The USDA Food Safety and Inspection Service announced it will declare Salmonella as an adulterant in breaded and stuffed raw chicken products.
“Food safety is at the heart of everything,” says Ag Secretary Tom Vilsack. “This is an important first step in launching a broader initiative to reduce Salmonella illnesses associated with poultry in the U.S.”
By declaring Salmonella an adulterant in these products, FSIS will be able to ensure highly contaminated products that could make people sick aren’t sold to consumers.
Since 1988, breaded and stuffed raw chicken products have been associated with up to 14 outbreaks and approximately 200 illnesses. Those products include frozen chicken cordon bleu or chicken Kiev. They appeared to be cooked but were only heat treated to set the batter or breading. The poultry was still raw. These products will be adulterated when exceeding a small contamination threshold and be subject to regulatory action.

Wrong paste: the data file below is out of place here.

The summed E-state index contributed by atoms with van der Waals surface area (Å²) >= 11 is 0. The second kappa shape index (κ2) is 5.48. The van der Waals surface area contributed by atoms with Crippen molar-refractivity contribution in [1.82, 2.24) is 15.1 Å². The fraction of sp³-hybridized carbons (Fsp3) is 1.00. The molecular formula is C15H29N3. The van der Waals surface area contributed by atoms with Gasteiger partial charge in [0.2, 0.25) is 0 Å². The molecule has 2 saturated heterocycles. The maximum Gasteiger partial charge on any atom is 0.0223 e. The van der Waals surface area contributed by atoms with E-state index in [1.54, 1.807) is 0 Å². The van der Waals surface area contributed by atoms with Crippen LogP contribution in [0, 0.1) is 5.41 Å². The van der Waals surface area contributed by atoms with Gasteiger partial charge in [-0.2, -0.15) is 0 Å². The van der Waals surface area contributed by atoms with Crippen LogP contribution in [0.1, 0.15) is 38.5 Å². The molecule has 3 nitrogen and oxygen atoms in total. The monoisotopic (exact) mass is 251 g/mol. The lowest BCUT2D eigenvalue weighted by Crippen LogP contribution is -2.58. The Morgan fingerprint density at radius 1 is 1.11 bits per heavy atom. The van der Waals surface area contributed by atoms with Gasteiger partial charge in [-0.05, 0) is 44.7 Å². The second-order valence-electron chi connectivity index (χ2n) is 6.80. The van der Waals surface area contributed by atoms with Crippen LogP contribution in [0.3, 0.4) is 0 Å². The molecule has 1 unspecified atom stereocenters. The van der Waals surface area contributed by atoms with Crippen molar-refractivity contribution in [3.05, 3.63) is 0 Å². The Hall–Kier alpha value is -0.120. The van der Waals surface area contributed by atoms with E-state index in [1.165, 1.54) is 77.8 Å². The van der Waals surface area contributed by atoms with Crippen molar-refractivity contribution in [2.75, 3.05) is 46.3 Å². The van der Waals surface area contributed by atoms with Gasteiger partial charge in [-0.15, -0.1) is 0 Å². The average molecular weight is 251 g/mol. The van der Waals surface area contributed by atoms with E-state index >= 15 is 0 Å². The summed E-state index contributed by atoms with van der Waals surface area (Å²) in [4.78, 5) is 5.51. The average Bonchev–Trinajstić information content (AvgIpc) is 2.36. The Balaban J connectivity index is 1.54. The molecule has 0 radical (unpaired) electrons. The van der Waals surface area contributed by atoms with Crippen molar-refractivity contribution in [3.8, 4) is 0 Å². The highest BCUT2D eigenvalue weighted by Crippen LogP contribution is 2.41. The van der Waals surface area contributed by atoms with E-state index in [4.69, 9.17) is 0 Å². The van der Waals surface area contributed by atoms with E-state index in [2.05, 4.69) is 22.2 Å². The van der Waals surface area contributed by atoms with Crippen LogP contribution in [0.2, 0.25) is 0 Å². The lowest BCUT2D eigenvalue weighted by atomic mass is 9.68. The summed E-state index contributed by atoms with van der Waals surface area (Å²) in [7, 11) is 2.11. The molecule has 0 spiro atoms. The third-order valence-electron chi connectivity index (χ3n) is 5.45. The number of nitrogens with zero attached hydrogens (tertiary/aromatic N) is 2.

The National Chicken Council (NCC) responded to the USDA’s Food Safety and Inspection Service plan to declare salmonella an adulterant in frozen, raw, breaded, stuffed chicken products. Dr. Ashley Peterson, senior vice president of scientific and regulatory affairs, says they recognize the special nature of the products that appear ready to eat but contain raw chicken.
“The NCC and our member companies have invested millions of dollars and worked for over ten years to develop and refine the best practices to reduce Salmonella and protect public health,” Peterson says.
The NCC points out that it’s concerned about the precedent set by this abrupt shift in long-standing policy, which was made without supporting data for a product category associated with one outbreak since 2015.
“We believe FSIS already has the ability to ensure the continued safety of these products,” Peterson says. “There’s no magic bullet for food safety, so we employ a multi-stage strategy.”
(From the National Association of Farm Broadcasters)